The June Mercury Diamond polished price report has shown that prices of most round diamond size categories declined compared to May. The two size ranges that did rise were 0.50- and 0.70-carats. All other size ranges declined.

The average decline rate of month-over-month of goods weighing 1-carat and above was 0.7%. The average decline rate of month-over-month of smaller diamonds weighing less than half a carat was 0.8%, similar to the decline rate of bigger goods. The price decline was mostly seasonal as polished wholesale prices (PWP), tend to decline during the summer months.


On this backdrop, it is somewhat surprising that wholesale prices of half carats (0.50-0.69-carats) and the size range often referred to as three-quarters (0.70-0.89-carats) were up about half a percent (0.49% and 0.41%, respectively) during the month. What could possibly motivate price increases of such a limited size range when the price of all other sizes decline?

For starters, it is important to point out that the price of half carats increased in June for a third month in a row. In fact, with the exception of March, when prices in the wholesale market fell nearly across the board, prices of half carat round diamonds have been rising since December 2017.

At the same time, (and again, with the exception of March), the rate of price increases have been softening steadily, as the following graph shows.


This data reflects the developments in the wholesale diamond market, but does not explain the reasons for these developments. To try to do so, we need to take a look at changes in demands in the market. For many months we reported that demand for thirds (0.30-0.39-carats) was rising, along with their prices. However, that demand ended when prices were too high. In May and June the price of round third-carats declined by 0.7% and 0.9%, respectively. Still, what caused the wholesale prices of half-carat diamond to increase? It was all about shifting demand, as the following table shows.


The table shows changes in demand in four diamond wholesale markets in July compared to June 2018. What we see is that demand for third-carats has declined, pulled down by GHI color, VS-SI clarity goods. Conversely, demand for half-carats increased, pulled up by D-I color, SI-I1 clarity goods. As demand for thirds waned, buyers shifted their attention to an alternative – half carats. 

This is very typical of the diamond industry. A certain item is in high demand, usually by jewelry consumers, which leads to a price hike as demand increases. This upward movement continues until buyers find the prices too high. At that point they start offering their clients other goods, and demand shifts to attractively-priced items.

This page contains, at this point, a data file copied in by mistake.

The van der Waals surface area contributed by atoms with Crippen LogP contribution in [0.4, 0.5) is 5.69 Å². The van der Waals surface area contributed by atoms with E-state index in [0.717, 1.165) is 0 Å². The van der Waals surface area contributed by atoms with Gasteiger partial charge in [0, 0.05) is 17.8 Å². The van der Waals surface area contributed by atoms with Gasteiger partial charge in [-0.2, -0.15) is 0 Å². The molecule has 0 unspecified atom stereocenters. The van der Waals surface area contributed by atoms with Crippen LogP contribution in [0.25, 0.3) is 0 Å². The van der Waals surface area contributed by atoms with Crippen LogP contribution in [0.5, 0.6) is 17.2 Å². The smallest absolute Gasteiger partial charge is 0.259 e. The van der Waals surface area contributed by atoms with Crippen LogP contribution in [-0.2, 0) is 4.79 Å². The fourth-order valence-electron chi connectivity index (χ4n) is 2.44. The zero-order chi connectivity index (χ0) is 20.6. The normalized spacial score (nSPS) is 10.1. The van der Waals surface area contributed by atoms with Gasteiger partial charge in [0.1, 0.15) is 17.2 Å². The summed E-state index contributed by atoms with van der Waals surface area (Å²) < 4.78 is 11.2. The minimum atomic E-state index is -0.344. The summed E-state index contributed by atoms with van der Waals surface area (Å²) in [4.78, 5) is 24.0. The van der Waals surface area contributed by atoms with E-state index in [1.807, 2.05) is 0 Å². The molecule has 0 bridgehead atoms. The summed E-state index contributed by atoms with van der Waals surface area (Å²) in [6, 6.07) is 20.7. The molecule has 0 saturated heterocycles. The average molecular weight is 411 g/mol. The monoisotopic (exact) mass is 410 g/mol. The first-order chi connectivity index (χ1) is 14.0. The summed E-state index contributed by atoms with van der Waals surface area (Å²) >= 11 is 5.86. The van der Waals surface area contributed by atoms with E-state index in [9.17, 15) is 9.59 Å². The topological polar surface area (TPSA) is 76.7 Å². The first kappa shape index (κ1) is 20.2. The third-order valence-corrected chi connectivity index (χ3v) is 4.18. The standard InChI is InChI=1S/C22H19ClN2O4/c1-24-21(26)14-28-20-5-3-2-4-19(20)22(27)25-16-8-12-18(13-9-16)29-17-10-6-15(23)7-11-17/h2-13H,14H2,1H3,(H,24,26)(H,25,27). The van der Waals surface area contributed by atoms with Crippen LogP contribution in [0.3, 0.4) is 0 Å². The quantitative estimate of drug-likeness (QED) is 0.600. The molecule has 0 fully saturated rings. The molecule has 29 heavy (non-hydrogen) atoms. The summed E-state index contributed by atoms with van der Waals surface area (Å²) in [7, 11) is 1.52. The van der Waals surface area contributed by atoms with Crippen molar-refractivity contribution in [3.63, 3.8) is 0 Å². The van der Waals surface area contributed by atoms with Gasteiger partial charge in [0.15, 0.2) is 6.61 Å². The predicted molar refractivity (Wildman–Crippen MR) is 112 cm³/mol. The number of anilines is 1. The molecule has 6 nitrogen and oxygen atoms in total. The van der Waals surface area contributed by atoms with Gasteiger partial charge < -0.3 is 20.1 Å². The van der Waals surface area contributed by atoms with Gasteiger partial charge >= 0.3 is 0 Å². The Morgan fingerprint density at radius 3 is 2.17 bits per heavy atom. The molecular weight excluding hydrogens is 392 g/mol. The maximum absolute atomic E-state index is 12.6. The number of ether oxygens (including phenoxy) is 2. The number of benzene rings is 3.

However, demand is not the sole driver of wholesale polished prices. Availability plays a role too. Is it possible that it availability has brought about the price declines? 

When there is a shortage in a certain item in demand, its price is especially high. When there is abundance of goods of a certain category in the market, the ample availability drives price down. This is another contributor to the price shift. In the following table we show changes in availability of goods in the market in June compared to May 2018. The categories in red are categories with increased availability. Those in green show a decline in availability.


Clearly, as demand for thirds has slowed down, availability increased because it takes time to slow down manufacturing of a certain item, usually a couple months, and decrease the rate at which goods are made available. At the same time, we are seeing the start of improved availability of half carats. In fact, price and availability served as an early predictors of a shift in demand, and this is the important conclusion: the manufactures were the ones who dropped the ball.

Manufacturers are always worried about a buildup in inventory. If goods start accumulating, it means that their cash flow will be hurt. Heavy bank borrowing always bears on manufacturers, and that drives them to lower prices to generate sales. With little financial room to maneuver and with scarce financial oxygen to spare, manufactures face a choice between adjusting prices and increasing debt. They prefer the former and act accordingly.

So as availability increased, manufacturers lowered prices, which is why we see that prices of thirds were down. But at that point, prices of thirds were too high anyway, and buyers shifted their demand to the goods that were more accurately priced. In addition, prices of half-carats increased as availability decreased and demand increased, which had its own impact on price – hence the slowdown cited above regarding the rate of price increase among half carats.

The views expressed here are solely those of the author in his private capacity. No one should act upon any opinion or information in this website without consulting a professional qualified adviser.